THE TOP BRASS of America's gun-makers can come out of their bunker now -- the heat's off for a while. Thanks to the political influence of the lobbyists they so generously support in the National Rifle (make it read Gun) Association, state lawmakers are slinking away from efforts to enact any effective measures that might slow down the citizens' arms race. Be it Annapolis or Richmond, whatever public worry there may be about the runs on guns in these two states so far has failed to touch enough of the legislators to make a difference this year.
For a while, when a few better-known public figures were being shot to death, there was some reason to believe that maybe the growing anxiety about guns all over the place -- in the hands of the crazed, the criminal and the frightened amateur -- might translate into serious assaults on handgun traffic. But in Virginia, one of America's leading pistol markets, anything resembling statewide protections against indiscriminate handgun sales was quickly killed; only one modest simplification of the permit process got a nod from the legislature. In Maryland, where handgun purchases rose 10 percent last year -- to nearly 28,000 weapons -- hearings have been held on various bills that would impose tough sentences on illegal pistol-carriers as well as those who use guns in the commission of crimes; but so far, the testimony of gun victims' families seems to have fallen on deaf ears in the committees from which support is essential.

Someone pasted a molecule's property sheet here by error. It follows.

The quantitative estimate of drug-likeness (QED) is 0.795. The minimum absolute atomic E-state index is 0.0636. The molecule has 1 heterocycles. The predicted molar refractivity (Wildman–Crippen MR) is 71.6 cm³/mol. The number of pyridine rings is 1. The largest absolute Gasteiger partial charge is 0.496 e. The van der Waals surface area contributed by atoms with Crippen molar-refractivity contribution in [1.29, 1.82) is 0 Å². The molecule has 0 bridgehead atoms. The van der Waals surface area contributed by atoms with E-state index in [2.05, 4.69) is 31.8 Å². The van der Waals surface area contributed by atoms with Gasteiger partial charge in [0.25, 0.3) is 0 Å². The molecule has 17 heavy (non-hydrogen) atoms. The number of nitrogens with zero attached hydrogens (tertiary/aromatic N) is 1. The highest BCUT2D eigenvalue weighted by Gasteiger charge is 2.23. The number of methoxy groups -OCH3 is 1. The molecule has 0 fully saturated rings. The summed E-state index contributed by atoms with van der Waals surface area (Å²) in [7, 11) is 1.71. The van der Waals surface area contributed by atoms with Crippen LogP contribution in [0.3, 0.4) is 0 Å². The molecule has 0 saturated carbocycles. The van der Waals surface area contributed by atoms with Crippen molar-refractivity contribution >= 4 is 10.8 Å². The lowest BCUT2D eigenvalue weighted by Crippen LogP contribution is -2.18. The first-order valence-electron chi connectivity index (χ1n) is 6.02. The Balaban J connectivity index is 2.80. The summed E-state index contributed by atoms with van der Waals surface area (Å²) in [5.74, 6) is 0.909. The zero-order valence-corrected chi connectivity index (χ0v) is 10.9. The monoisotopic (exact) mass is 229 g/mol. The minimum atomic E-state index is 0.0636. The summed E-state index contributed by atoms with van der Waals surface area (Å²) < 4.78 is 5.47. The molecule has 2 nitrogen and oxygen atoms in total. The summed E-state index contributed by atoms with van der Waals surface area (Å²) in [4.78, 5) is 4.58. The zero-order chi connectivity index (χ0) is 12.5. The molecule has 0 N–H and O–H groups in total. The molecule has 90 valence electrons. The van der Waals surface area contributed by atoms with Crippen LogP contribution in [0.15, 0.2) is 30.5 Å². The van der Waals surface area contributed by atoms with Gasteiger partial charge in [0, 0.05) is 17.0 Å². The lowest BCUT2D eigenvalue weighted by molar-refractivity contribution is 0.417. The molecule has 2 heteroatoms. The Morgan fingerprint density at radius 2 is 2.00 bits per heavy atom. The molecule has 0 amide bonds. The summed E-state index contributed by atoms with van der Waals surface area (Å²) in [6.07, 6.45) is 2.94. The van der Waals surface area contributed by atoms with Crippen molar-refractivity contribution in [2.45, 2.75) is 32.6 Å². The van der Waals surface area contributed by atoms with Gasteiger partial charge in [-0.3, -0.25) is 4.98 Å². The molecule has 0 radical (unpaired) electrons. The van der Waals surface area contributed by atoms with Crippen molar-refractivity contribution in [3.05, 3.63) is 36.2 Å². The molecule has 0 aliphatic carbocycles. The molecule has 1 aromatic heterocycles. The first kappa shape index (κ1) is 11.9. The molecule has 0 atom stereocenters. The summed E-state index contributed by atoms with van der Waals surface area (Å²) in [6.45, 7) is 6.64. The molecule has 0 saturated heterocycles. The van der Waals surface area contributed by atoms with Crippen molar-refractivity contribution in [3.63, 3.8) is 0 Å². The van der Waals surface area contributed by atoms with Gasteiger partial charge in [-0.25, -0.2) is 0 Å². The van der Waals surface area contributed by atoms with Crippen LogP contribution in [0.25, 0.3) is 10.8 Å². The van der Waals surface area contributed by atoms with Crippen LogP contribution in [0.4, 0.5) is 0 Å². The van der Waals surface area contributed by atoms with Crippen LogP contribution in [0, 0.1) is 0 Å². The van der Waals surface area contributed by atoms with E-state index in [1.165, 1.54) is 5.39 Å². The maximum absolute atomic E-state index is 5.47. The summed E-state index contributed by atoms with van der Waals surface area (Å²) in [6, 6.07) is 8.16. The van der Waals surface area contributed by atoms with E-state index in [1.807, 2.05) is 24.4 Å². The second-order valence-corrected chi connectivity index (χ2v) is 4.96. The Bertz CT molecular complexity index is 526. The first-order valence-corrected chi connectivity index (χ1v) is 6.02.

All of this is music to the ears of those who make, sell and glamorize the Great American Pistol as everybody's answer to everybody else's threat. Without constant constituent pressures on politicians, the gun lobby wins again. So long as handguns are made and sold for general use and abuse throughout the land -- cleverly lumped in with the legitimate desires of people to own and use sporting rifles -- the rifle/gun association will continue working to pull the strings in the state capitals on behalf of looser pistol laws.